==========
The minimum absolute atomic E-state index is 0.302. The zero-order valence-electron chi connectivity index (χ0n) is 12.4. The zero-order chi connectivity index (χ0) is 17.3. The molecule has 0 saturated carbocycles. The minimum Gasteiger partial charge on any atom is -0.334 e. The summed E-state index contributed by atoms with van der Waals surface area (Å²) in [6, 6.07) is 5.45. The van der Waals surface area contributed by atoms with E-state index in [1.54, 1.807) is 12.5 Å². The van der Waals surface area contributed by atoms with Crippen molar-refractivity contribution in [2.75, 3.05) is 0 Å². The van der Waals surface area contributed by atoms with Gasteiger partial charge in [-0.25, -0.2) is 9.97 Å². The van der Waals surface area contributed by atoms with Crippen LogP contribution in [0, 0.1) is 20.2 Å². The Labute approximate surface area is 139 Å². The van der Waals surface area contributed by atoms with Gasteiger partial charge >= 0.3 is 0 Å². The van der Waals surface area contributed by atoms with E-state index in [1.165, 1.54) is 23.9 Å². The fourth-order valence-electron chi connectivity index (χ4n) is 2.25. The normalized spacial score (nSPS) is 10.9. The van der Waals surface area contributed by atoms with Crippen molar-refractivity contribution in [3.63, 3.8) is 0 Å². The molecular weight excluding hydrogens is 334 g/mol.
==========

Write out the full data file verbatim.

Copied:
The minimum absolute atomic E-state index is 0.302. The zero-order valence-electron chi connectivity index (χ0n) is 12.4. The zero-order chi connectivity index (χ0) is 17.3. The molecule has 0 saturated carbocycles. The minimum Gasteiger partial charge on any atom is -0.334 e. The summed E-state index contributed by atoms with van der Waals surface area (Å²) in [6, 6.07) is 5.45. The van der Waals surface area contributed by atoms with E-state index in [1.54, 1.807) is 12.5 Å². The van der Waals surface area contributed by atoms with Crippen molar-refractivity contribution in [2.75, 3.05) is 0 Å². The van der Waals surface area contributed by atoms with Gasteiger partial charge in [-0.25, -0.2) is 9.97 Å². The van der Waals surface area contributed by atoms with Crippen LogP contribution in [0, 0.1) is 20.2 Å². The Labute approximate surface area is 139 Å². The van der Waals surface area contributed by atoms with Gasteiger partial charge >= 0.3 is 0 Å². The van der Waals surface area contributed by atoms with E-state index in [1.165, 1.54) is 23.9 Å². The fourth-order valence-electron chi connectivity index (χ4n) is 2.25. The normalized spacial score (nSPS) is 10.9. The van der Waals surface area contributed by atoms with Crippen molar-refractivity contribution in [3.63, 3.8) is 0 Å². The molecular weight excluding hydrogens is 334 g/mol.